World Heritage Site

for World Heritage Travellers

Forum: Start | Profile | Search |         Website: Start | The List | Community |
General discussions about WHS Forum / General discussions about WHS /  

Inactive Countries

Page  Page 1 of 2:  1  2  Next »

Author winterkjm
#1 | Posted: 10 May 2013 16:01 | Edited by: winterkjm 
No inscriptions or nominated properties since:

Honduras (1982) *No tentative list

El Salvador (1993)

Belize (1996) *No tentative list

Total 4 WHS

As of late there has been plenty of attention on first nominations for a state party, or a first inscription. However, some state parties have been inactive for decades. These 3 nations in Central America without question have potential nominations that could be inscribed.

Author Assif
#2 | Posted: 10 May 2013 18:20 
We have the connection Swan Songs:
From these countries Ghana and Zambia might soon have their next nomination. Macedonia is active too.

Author Assif
#3 | Posted: 10 May 2013 18:24 

Author winterkjm
#4 | Posted: 10 May 2013 22:38 | Edited by: winterkjm 
It is interesting to see that many countries we discussed previously are becoming more active now.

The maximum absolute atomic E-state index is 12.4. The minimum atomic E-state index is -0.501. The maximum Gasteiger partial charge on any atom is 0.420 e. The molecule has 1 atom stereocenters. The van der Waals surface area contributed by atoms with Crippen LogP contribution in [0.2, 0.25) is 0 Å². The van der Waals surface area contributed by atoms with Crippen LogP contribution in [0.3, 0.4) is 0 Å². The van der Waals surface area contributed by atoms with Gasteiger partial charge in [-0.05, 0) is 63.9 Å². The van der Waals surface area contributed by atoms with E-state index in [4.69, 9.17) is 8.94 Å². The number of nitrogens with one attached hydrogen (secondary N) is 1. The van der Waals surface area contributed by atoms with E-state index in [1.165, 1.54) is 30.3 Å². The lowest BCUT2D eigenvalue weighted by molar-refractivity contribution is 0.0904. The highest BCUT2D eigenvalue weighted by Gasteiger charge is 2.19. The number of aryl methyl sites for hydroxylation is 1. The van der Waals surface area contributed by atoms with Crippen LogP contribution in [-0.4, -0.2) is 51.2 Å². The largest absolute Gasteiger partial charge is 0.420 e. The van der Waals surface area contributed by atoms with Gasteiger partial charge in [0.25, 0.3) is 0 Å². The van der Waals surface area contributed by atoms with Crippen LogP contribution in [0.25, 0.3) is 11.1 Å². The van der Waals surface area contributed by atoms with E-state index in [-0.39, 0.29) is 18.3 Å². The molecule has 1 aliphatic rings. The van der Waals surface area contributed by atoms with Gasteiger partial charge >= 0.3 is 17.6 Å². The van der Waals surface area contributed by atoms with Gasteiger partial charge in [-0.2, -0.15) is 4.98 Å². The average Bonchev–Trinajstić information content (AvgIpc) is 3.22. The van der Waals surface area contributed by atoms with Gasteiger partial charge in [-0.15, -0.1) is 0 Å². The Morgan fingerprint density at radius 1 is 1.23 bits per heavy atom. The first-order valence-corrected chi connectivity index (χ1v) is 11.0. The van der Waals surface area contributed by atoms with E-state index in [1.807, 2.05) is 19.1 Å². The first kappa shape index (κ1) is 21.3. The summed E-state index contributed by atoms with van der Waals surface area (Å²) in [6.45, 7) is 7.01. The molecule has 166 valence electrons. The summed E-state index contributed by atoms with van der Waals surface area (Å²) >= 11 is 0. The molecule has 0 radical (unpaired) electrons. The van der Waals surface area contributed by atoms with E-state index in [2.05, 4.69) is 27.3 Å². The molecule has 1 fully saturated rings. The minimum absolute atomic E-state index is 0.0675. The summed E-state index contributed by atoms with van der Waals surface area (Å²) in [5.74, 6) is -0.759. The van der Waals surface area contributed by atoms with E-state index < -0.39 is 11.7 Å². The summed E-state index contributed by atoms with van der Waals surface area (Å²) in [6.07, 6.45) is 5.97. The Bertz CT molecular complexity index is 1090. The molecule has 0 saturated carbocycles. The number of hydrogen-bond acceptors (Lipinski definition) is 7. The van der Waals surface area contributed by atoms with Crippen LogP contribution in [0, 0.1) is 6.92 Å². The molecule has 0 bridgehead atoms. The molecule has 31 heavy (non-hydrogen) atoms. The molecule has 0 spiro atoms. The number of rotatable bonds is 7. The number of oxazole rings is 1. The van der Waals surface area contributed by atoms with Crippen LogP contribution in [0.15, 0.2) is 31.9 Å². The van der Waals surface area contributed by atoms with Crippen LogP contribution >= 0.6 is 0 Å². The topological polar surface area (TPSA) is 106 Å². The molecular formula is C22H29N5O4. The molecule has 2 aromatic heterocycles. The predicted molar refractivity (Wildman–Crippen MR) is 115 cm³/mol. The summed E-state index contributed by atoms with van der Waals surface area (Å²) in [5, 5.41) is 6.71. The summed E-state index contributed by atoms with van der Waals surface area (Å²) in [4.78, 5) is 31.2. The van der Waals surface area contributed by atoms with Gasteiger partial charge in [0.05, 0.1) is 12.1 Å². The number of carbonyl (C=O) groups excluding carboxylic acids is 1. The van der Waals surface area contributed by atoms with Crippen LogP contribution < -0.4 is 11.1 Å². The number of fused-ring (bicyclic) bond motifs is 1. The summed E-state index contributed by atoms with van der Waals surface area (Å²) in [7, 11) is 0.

Yet, it is strange that several countries in Central America are not pursuing any new nominations when the potential is rather strong.

Honduras - Celaque National Park URL Comayagua URL

El Salvador - Tazumal URL El Imposible National Park URL
- Both sites included on tentative list in 1992, never nominated URL

Belize - Cockscomb Basin Wildlife Sanctuary URL Xunantunich URL Caracol URL Altun Ha URL Lamanai URL Lubaantun URL
- Great potential for a Mayan serial nomination

Author vantcj1
#5 | Posted: 11 May 2013 23:26 | Edited by: vantcj1 
Three reasonings over that:
1) Unless a country has a real inmediate interest (such as fostering tourism), it is hard for them to even think on having a representative T list. Guatemala and Nicaragua are right now the only central-american countries that have more or less that. Even Costa Rica could have two or three more two natural sites on its T list, but it doesn't.
2)We have to take into account that the countries mentioned, plus Guatemala have deep social problems, poverty and huge levels of insecurity. And lack the law enforcement level that other countries have. So maybe it won't be a priority until some years from now.
3)Even Panama, while its economy is thriving, it doesn't have a T list. I think it could inscribe at least two more sites: Bocas del Toro city (caribbean victorian architecture and probably a natural component for the islands) and San Blas Archipelago cultural landscape URL. But it doesn´t. and has a right-wing president that has clashed with The WH Committee over hydroelectric projects in La Amistad, lack of protection in Portobelo and grand infrastructure projects in Panama city. So I don't see an scenario where there's going to be a T list soon.